Posts Tagged ‘referendum’
June 6th, 2011 at 5:20 pm
California’s Constitutional Crisis

A blog post last Friday by Loren Kaye at Fox and Hounds Daily provides another variation on the theme of California’s broken governing structure.

Two budget-related developments yesterday bring a small amount of clarity to the political positioning on achieving a deal. But their long-term effect is to re-allocate political power.

Controller John Chiang released a legal opinion interpreting the section of Proposition 25 that would halt salary and expense payments to the Legislature if it fails to transmit a budget to the Governor by June 15. His lawyers concluded that even if the budget is timely passed and sent to the Governor, if it is not a balanced budget, then legislators would forfeit their pay until they pass one that is balanced. This twist arises from an earlier measure, Proposition 58 in 2004, which requires that the Legislature may not send to the Governor, nor may the Governor sign, a budget that would spend more than the revenues estimated for the year. Until the Controller’s memo, this constitutional provision had no teeth. Now that provision has been given real force, and the arbiter of whether a budget is balanced – and therefore whether the Legislature will be paid – will be Controller John Chiang.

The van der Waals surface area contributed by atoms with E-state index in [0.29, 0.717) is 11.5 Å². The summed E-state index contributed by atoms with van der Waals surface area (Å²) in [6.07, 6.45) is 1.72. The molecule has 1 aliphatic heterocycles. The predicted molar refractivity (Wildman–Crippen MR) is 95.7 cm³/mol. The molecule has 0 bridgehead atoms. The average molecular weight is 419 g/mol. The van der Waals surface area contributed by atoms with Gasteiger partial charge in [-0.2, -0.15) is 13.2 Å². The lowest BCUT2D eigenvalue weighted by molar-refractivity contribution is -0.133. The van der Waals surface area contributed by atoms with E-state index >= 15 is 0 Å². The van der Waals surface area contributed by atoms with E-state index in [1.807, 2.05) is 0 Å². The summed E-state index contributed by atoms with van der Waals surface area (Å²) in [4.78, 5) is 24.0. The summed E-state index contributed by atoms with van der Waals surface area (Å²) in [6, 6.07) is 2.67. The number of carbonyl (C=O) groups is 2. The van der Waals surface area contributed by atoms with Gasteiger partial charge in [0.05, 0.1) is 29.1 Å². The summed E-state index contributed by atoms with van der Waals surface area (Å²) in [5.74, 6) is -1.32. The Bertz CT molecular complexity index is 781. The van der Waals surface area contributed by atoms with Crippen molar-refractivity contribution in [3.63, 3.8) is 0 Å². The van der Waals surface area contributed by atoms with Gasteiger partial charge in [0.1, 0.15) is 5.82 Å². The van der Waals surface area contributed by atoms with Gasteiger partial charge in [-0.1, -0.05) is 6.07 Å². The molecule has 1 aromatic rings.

Within several hours of this disclosure, Senate Pro Tem Darrell Steinberg announced that his SB 653 would be folded into a budget trailer bill. His proposal would provide broad local taxing authority (contingent on existing voter approval requirements) to counties and school districts, which would substantially increase the level of uncertainty surrounding economic development. The significance of including the language into a budget trailer bill is that those bills are granted immunity from referendum, even if passed by a simple majority vote. This was another consequence of Proposition 25 that was warned against, but pooh-poohed by proponents. This maneuver has ramifications that extend well beyond today’s budget controversy, and could presage the demise of the people’s cherished referendum power, 100 years after it was first granted.

The consequences of Proposition 25 on the power dynamics in California government go far beyond just passing the state budget. And we’re only beginning to see their boundaries tested.

So, as of last Friday, California’s Controller claimed the power to determine the state’s budget process.  Maybe next week the state’s Attorney General can find a way to trump him.  After that, why doesn’t the Treasurer figure out how to get in on the fun?  In Golden State government, everyone wants power, but none claim responsibility.